While NASA engineers have adjusted the flight path of the Phoenix Mars Lander, setting the spacecraft on course for its May 25 landing on the Red Planet, performing the first trajectory maneuver targeting a specific location in the northern polar region of Mars, result of the analysis of HiRISE that prompted the Phoenix team to shift the center of the landing target 13 kilometers (8 miles) southeastward, away from slightly rockier patches to the northwest, confirming the final landing site, as announced by Ray Arvidson to this blog on the 50 days to Mars celebration, here on Earth, 44 days to Mars, it is time to know what has Daniel Parrat, a spacEurope reincident, been doing since his last and precious participation (read it here and here) in this blog in the days preceding the launch of Phoenix.
Daniel has moved in Tucson about two months ago, to be closer to where the action is taking place and is now working on the microscopy station of MECA, i.e. the Optical Microscope (OM) and the FAMARS instrument at the Phoenix Science Operations Center.
Let’s see what is happening over there as the clock seems to run faster and faster towards May 25!
"My work here mostly consists in the preparation of the operations. The first part of the job is some training for my role during the mission. I will be an ISE (Instrument Sequence Engineer) for the microscopy part of MECA, meaning that I will uplink the sequences controlling the OM and FAMARS. These sequences have to be prepared and validated well in advance, and only small changes (notified in advance) are made the day they are sent. John Michael Morookian, from JPL, has written most of the MECA sequences (VML language), and I have made small contributions for the AFM and the OM. The sequences for the first week of the mission are already "frozen", meaning that any change that we would like to make to them has to be approved by a team led by the mission manager. Most of my work now is to determine if the set of sequences that we have created until now is sufficient, and if changes have still to be done. The validation process is very rigorous, with different software simulations and runs on a flight-like testbed. The possible problems regarding running MECA in parallel with other instruments of the mission is also critical.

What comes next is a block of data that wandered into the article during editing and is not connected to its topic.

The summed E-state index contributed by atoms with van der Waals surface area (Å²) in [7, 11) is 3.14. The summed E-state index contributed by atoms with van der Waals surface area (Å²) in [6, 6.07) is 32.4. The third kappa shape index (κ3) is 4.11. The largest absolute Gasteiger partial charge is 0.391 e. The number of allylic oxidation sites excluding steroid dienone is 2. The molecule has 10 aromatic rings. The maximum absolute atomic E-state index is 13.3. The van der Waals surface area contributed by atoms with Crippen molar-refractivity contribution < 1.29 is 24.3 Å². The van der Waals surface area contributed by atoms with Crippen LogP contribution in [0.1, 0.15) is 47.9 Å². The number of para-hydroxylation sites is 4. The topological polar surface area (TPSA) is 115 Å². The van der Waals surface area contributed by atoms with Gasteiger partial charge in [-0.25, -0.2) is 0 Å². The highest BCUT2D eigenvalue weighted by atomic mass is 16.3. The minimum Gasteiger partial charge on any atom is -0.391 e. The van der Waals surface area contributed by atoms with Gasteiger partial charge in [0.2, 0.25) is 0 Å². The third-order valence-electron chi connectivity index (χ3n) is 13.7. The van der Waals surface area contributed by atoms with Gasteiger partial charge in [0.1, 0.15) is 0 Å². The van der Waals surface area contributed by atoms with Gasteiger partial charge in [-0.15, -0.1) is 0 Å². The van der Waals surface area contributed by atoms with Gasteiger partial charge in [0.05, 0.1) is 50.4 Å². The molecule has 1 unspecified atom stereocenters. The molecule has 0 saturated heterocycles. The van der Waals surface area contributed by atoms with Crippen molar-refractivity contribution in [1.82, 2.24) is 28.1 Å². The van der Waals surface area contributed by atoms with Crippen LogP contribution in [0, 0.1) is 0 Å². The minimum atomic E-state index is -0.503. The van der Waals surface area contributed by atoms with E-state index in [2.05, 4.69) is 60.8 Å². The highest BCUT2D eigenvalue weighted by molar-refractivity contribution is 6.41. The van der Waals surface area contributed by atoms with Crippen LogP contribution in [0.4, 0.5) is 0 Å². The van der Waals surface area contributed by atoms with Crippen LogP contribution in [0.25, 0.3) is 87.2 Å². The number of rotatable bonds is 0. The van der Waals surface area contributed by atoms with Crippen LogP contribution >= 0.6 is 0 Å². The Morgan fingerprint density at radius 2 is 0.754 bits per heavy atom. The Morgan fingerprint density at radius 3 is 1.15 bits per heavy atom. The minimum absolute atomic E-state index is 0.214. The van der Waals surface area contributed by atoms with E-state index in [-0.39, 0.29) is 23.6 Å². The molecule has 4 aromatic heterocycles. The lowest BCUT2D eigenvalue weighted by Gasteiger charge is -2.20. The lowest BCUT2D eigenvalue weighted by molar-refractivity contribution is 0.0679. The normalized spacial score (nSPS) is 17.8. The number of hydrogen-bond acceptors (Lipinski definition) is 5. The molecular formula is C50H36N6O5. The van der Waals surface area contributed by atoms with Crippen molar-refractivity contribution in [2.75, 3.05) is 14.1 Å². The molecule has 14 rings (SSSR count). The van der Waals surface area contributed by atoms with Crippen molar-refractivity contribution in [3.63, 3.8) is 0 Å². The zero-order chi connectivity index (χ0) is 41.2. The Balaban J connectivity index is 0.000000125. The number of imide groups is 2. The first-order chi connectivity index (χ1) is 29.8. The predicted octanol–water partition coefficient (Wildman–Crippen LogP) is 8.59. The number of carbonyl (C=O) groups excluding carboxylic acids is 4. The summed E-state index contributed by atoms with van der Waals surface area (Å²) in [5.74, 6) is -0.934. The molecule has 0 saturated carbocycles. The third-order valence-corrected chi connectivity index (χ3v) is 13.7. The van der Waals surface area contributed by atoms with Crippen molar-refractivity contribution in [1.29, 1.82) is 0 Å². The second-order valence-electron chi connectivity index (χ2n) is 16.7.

We have also gone through a certain number of "real time" trainings. During these tests, we were operating the PIT (payload interoperability testbed) as if it was the real spacecraft. We were working on Martian time, and sometimes during the night. The last "surface" training, the "characterization phase dry-run" consisted in reproducing the first week of the mission, using the "frozen" sequences that I have mentioned.
We try to make some tests on the hardware to improve our knowledge of the experiments that we will do on Mars. These tests encompass topics such as sample delivery to MECA by the Robotic Arm, AFM targeting of particles based on OM images, determination of the best exposures for the OM, removal of bad AFM tips, etc.
Finally, some documentation has to be written for use during the operation. These documents describe the capabilities of the instruments, their calibration, the kind of data they can produce. The Phoenix science team will need these pieces of information when taking decisions during the mission.
The next training is ORT10, which will take place in May, a couple of weeks before the landing. It will consist in doing the first three sols of operations, i.e Sol 0, Sol 1 and Sol 2.
We are very close to the landing now; it is really exciting, but it also requires a lot of work for the whole team!"
Editor’s note: Urs Staufer, Co-Investigator, Atomic Force Microscope, Soil Analysis, who introduced me to Daniel, was, at the time, at University of Neuchatel and is now professor at the University of Delft but, as indicated by our guest, will continue to work on the project, especially during the operations.